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Transthyretin Amyloidosis

What is Hereditary Transthyretin Amyloidosis (ATTR)?

Hereditary Transthyretin Amyloidosis (ATTR) is a rare genetic disorder characterized by the buildup of abnormal proteins called amyloid fibrils in various tissues and organs throughout the body. ATTR is caused by mutations in the transthyretin (TTR) gene, which leads to the production of abnormal TTR proteins. These proteins can accumulate and cause damage to vital organs such as the heart, nerves, and digestive system.

What Are the Symptoms Associated with ATTR?

The symptoms of ATTR can vary depending on the affected organs. Common symptoms may include progressive muscle weakness, sensory loss, autonomic dysfunction, heart problems, gastrointestinal issues, and kidney dysfunction. The onset and severity of symptoms can also vary widely between individuals, even within the same family.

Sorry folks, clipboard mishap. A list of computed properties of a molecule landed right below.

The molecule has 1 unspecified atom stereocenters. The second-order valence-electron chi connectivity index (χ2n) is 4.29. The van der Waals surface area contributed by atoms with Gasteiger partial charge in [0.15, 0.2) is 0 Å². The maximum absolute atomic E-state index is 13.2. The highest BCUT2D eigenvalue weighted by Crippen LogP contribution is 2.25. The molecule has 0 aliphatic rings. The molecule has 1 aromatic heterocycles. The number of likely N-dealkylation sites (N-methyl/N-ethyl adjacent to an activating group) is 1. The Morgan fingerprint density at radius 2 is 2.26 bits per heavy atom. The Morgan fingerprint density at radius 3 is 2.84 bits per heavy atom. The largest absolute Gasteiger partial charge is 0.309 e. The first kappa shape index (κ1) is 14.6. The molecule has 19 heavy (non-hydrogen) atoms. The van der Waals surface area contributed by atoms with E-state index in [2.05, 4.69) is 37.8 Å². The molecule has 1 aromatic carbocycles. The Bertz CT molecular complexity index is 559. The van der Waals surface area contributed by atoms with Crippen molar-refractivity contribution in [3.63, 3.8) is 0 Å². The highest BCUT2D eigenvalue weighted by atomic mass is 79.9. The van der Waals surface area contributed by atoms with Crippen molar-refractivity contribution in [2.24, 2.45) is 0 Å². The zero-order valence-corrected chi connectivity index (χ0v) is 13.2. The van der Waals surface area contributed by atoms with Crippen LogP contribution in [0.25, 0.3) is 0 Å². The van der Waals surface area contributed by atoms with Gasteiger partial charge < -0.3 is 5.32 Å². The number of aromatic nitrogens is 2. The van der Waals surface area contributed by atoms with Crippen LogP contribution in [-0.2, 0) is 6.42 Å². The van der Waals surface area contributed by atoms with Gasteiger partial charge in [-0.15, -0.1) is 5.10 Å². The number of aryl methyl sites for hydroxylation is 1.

How is ATTR?Diagnosed?

Diagnosing ATTR involves a combination of clinical evaluation, family history assessment, and specialized tests. These may include blood tests, imaging studies, nerve conduction studies, biopsies, and genetic testing. Early diagnosis is crucial to initiate appropriate management strategies and to potentially explore targeted therapies, such as gene editing, to address the underlying cause of the disease.


What Are the Treatment Options for ATTR?

The management of ATTR aims to alleviate symptoms, slow disease progression, and improve quality of life. Treatment options may include medications to stabilize or reduce the production of abnormal TTR proteins, as well as supportive therapies to address specific organ involvement. Additionally, emerging therapies like gene editing techniques are being investigated to potentially correct the genetic mutation responsible for ATTR, offering a more targeted and potentially curative approach.

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